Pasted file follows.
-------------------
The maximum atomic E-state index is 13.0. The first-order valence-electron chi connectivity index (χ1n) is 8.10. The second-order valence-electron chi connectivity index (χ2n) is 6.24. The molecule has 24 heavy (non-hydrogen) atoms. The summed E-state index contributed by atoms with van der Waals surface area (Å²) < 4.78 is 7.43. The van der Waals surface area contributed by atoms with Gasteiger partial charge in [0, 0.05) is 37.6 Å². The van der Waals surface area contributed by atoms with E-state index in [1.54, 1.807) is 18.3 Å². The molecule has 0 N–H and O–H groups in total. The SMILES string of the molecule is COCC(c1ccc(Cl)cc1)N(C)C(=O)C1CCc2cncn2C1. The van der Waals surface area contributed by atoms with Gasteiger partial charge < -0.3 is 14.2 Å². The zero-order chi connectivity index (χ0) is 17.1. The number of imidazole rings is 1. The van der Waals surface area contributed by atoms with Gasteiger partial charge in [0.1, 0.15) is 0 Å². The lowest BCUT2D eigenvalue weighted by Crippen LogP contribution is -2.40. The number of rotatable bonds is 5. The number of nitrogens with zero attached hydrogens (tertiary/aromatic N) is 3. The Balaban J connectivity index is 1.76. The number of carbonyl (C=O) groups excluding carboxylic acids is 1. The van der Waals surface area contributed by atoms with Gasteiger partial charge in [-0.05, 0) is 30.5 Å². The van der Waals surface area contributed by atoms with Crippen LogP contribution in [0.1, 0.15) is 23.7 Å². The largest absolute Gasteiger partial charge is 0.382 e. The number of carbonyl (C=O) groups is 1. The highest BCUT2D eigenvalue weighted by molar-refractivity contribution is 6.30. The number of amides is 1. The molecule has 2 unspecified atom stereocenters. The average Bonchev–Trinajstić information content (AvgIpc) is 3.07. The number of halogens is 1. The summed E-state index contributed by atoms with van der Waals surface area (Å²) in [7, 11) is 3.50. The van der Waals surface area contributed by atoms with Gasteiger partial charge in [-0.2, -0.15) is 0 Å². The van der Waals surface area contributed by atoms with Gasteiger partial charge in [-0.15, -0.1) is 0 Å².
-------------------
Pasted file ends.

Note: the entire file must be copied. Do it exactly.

The maximum atomic E-state index is 13.0. The first-order valence-electron chi connectivity index (χ1n) is 8.10. The second-order valence-electron chi connectivity index (χ2n) is 6.24. The molecule has 24 heavy (non-hydrogen) atoms. The summed E-state index contributed by atoms with van der Waals surface area (Å²) < 4.78 is 7.43. The van der Waals surface area contributed by atoms with Gasteiger partial charge in [0, 0.05) is 37.6 Å². The van der Waals surface area contributed by atoms with E-state index in [1.54, 1.807) is 18.3 Å². The molecule has 0 N–H and O–H groups in total. The SMILES string of the molecule is COCC(c1ccc(Cl)cc1)N(C)C(=O)C1CCc2cncn2C1. The van der Waals surface area contributed by atoms with Gasteiger partial charge < -0.3 is 14.2 Å². The zero-order chi connectivity index (χ0) is 17.1. The number of imidazole rings is 1. The van der Waals surface area contributed by atoms with Gasteiger partial charge in [0.1, 0.15) is 0 Å². The lowest BCUT2D eigenvalue weighted by Crippen LogP contribution is -2.40. The number of rotatable bonds is 5. The number of nitrogens with zero attached hydrogens (tertiary/aromatic N) is 3. The Balaban J connectivity index is 1.76. The number of carbonyl (C=O) groups excluding carboxylic acids is 1. The van der Waals surface area contributed by atoms with Gasteiger partial charge in [-0.05, 0) is 30.5 Å². The van der Waals surface area contributed by atoms with Crippen LogP contribution in [0.1, 0.15) is 23.7 Å². The largest absolute Gasteiger partial charge is 0.382 e. The number of carbonyl (C=O) groups is 1. The highest BCUT2D eigenvalue weighted by molar-refractivity contribution is 6.30. The number of amides is 1. The molecule has 2 unspecified atom stereocenters. The average Bonchev–Trinajstić information content (AvgIpc) is 3.07. The number of halogens is 1. The summed E-state index contributed by atoms with van der Waals surface area (Å²) in [7, 11) is 3.50. The van der Waals surface area contributed by atoms with Gasteiger partial charge in [-0.2, -0.15) is 0 Å². The van der Waals surface area contributed by atoms with Gasteiger partial charge in [-0.15, -0.1) is 0 Å².